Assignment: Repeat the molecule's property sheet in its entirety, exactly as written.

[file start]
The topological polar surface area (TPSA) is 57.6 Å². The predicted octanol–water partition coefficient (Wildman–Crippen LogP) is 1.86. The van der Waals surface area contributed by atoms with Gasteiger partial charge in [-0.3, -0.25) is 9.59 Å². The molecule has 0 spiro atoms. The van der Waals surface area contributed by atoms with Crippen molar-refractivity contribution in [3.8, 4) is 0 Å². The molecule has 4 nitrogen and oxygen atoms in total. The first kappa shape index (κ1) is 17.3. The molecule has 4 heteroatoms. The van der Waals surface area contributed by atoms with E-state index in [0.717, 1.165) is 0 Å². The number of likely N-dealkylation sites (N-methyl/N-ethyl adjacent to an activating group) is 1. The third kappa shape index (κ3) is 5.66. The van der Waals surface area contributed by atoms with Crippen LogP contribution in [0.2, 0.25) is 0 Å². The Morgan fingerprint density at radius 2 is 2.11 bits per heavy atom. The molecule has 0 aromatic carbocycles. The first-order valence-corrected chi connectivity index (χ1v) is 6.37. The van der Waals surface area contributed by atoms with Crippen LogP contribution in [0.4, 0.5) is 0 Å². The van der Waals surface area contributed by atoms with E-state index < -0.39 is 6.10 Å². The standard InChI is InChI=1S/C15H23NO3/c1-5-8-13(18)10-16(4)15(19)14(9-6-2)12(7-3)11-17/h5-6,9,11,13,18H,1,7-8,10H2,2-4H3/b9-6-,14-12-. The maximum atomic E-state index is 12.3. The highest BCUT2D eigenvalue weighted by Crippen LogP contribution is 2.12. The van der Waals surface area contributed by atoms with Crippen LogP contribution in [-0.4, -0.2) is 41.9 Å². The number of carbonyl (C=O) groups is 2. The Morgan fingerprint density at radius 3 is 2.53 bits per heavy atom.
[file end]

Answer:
The topological polar surface area (TPSA) is 57.6 Å². The predicted octanol–water partition coefficient (Wildman–Crippen LogP) is 1.86. The van der Waals surface area contributed by atoms with Gasteiger partial charge in [-0.3, -0.25) is 9.59 Å². The molecule has 0 spiro atoms. The van der Waals surface area contributed by atoms with Crippen molar-refractivity contribution in [3.8, 4) is 0 Å². The molecule has 4 nitrogen and oxygen atoms in total. The first kappa shape index (κ1) is 17.3. The molecule has 4 heteroatoms. The van der Waals surface area contributed by atoms with E-state index in [0.717, 1.165) is 0 Å². The number of likely N-dealkylation sites (N-methyl/N-ethyl adjacent to an activating group) is 1. The third kappa shape index (κ3) is 5.66. The van der Waals surface area contributed by atoms with Crippen LogP contribution in [0.2, 0.25) is 0 Å². The Morgan fingerprint density at radius 2 is 2.11 bits per heavy atom. The molecule has 0 aromatic carbocycles. The first-order valence-corrected chi connectivity index (χ1v) is 6.37. The van der Waals surface area contributed by atoms with Crippen LogP contribution in [0.4, 0.5) is 0 Å². The van der Waals surface area contributed by atoms with E-state index < -0.39 is 6.10 Å². The standard InChI is InChI=1S/C15H23NO3/c1-5-8-13(18)10-16(4)15(19)14(9-6-2)12(7-3)11-17/h5-6,9,11,13,18H,1,7-8,10H2,2-4H3/b9-6-,14-12-. The maximum atomic E-state index is 12.3. The highest BCUT2D eigenvalue weighted by Crippen LogP contribution is 2.12. The van der Waals surface area contributed by atoms with Crippen LogP contribution in [-0.4, -0.2) is 41.9 Å². The number of carbonyl (C=O) groups is 2. The Morgan fingerprint density at radius 3 is 2.53 bits per heavy atom.